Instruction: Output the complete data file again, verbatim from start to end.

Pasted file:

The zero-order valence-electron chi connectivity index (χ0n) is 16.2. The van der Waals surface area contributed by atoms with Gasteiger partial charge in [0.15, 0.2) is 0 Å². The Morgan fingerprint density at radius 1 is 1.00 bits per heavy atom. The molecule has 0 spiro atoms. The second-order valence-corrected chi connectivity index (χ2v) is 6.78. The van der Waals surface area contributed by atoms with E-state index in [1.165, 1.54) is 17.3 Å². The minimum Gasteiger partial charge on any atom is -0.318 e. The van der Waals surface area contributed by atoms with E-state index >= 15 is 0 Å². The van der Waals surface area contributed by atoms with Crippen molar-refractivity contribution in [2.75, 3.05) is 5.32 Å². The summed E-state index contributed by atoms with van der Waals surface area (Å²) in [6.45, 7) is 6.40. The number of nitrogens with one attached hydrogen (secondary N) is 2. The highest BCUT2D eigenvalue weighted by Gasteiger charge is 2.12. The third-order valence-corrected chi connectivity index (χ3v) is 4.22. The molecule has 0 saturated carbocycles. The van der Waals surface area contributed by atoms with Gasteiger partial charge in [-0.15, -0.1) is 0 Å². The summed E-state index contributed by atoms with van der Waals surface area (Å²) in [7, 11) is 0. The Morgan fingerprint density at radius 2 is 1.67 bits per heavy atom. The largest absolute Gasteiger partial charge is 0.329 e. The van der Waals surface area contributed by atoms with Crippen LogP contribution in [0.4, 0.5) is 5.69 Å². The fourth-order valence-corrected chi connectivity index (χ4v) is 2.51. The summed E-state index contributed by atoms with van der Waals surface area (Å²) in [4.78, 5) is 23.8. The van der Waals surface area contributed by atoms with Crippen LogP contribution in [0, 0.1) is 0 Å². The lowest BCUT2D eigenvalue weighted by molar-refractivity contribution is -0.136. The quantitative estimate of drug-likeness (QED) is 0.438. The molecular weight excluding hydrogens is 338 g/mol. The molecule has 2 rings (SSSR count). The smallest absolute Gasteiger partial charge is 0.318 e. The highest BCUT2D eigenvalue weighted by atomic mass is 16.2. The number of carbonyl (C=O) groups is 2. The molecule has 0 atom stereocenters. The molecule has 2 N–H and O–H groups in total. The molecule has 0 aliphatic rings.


The zero-order valence-electron chi connectivity index (χ0n) is 16.2. The van der Waals surface area contributed by atoms with Gasteiger partial charge in [0.15, 0.2) is 0 Å². The Morgan fingerprint density at radius 1 is 1.00 bits per heavy atom. The molecule has 0 spiro atoms. The second-order valence-corrected chi connectivity index (χ2v) is 6.78. The van der Waals surface area contributed by atoms with E-state index in [1.165, 1.54) is 17.3 Å². The minimum Gasteiger partial charge on any atom is -0.318 e. The van der Waals surface area contributed by atoms with E-state index >= 15 is 0 Å². The van der Waals surface area contributed by atoms with Crippen molar-refractivity contribution in [2.75, 3.05) is 5.32 Å². The summed E-state index contributed by atoms with van der Waals surface area (Å²) in [6.45, 7) is 6.40. The number of nitrogens with one attached hydrogen (secondary N) is 2. The highest BCUT2D eigenvalue weighted by Gasteiger charge is 2.12. The third-order valence-corrected chi connectivity index (χ3v) is 4.22. The molecule has 0 saturated carbocycles. The van der Waals surface area contributed by atoms with Gasteiger partial charge in [-0.15, -0.1) is 0 Å². The summed E-state index contributed by atoms with van der Waals surface area (Å²) in [7, 11) is 0. The Morgan fingerprint density at radius 2 is 1.67 bits per heavy atom. The largest absolute Gasteiger partial charge is 0.329 e. The van der Waals surface area contributed by atoms with Crippen LogP contribution in [0.4, 0.5) is 5.69 Å². The fourth-order valence-corrected chi connectivity index (χ4v) is 2.51. The summed E-state index contributed by atoms with van der Waals surface area (Å²) in [4.78, 5) is 23.8. The van der Waals surface area contributed by atoms with Crippen LogP contribution in [0, 0.1) is 0 Å². The lowest BCUT2D eigenvalue weighted by molar-refractivity contribution is -0.136. The quantitative estimate of drug-likeness (QED) is 0.438. The molecular weight excluding hydrogens is 338 g/mol. The molecule has 2 rings (SSSR count). The smallest absolute Gasteiger partial charge is 0.318 e. The highest BCUT2D eigenvalue weighted by atomic mass is 16.2. The number of carbonyl (C=O) groups is 2. The molecule has 0 atom stereocenters. The molecule has 2 N–H and O–H groups in total. The molecule has 0 aliphatic rings.